If you don’t feel that you’re worth a happy, healthy, and loving relationship, then you’re not going to attract people who can give you that.
Your low opinion of yourself could be standing in the way of you finding someone who could give you everything you could want out of a relationship, if only you’d believe that you were worth it. If you don’t think you deserve the best kind of relationship, you’ll stay in situations where you are being taken advantage of or emotionally manipulated.
Feeling as though you’re not worthy of more will mean that you settle and even seek out people who somehow mirror the broken way you’re feeling inside.
Having a better opinion of yourself and the happiness you deserve will help you know when to leave unhappy or abusive relationships, whether they are physical or emotional, and seek out people who are ready to give you the relationship you want.
Everyone deserves happiness. Wherever your lack of confidence has come from, start taking some time to work on how you view yourself and your future. Then you’ll start to see that the right kind of people who emanate the same confidence and maturity as you begin to come your way.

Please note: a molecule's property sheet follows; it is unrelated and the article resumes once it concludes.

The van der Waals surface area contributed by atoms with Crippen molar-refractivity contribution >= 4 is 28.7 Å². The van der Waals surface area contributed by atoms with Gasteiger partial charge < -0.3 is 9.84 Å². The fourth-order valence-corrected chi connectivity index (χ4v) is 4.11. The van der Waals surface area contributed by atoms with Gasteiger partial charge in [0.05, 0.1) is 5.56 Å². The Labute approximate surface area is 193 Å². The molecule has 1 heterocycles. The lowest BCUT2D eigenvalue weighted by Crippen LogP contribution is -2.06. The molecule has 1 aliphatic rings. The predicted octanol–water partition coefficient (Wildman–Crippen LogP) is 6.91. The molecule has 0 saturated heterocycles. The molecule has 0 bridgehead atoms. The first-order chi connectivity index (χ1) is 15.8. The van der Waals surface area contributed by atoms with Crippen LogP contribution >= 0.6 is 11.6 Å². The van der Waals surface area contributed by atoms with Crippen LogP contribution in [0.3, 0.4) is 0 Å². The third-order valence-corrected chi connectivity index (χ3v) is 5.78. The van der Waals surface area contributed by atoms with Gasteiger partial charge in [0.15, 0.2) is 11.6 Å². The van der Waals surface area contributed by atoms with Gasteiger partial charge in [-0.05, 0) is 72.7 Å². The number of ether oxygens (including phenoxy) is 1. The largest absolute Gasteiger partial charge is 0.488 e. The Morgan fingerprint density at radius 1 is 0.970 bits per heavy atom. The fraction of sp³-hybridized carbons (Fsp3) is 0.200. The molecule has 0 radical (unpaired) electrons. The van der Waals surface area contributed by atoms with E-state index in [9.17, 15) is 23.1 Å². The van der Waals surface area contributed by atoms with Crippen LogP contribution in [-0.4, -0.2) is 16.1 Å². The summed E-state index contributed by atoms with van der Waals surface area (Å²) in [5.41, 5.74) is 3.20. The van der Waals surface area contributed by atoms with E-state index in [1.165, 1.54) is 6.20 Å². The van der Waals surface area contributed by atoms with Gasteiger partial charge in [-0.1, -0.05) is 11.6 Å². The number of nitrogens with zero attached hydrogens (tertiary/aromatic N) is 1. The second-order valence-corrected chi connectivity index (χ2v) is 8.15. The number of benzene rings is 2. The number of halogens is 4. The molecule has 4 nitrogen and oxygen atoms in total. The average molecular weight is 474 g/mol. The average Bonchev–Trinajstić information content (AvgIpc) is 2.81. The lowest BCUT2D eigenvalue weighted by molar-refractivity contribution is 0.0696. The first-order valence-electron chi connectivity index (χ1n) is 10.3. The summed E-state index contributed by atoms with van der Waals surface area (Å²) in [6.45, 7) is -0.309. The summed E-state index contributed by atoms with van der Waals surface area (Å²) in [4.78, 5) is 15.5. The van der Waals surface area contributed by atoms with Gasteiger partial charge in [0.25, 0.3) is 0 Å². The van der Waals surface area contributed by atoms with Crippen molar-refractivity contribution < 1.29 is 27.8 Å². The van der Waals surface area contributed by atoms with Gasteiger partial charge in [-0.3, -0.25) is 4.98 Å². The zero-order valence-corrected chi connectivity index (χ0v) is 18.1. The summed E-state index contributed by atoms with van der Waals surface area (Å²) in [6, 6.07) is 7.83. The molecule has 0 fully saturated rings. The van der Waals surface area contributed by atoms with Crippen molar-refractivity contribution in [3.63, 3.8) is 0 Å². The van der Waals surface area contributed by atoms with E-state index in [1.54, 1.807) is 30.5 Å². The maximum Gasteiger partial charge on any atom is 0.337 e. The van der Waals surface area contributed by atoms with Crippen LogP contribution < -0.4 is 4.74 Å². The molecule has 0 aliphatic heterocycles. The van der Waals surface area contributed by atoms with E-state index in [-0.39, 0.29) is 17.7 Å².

4. You don’t want to commit to a relationship.
Did you ever consider that the reason you attract broken, damaged, or mentally unstable people could be because you don’t want your relationship to work out?
You might tell yourself that you hoped they’d get better, that you didn’t see the red flags, but if ending up with these kinds of people is a pattern in your love life that keeps repeating, you need to start questioning what you’re doing that attracts people like this. And why do you stick around?
As much as you say that you want a relationship, are you being honest with yourself about really wanting to be in one? Without realizing, you might be attracting people you know have personal issues that will prevent this relationship from lasting. You could be a commitment phobe without even knowing it.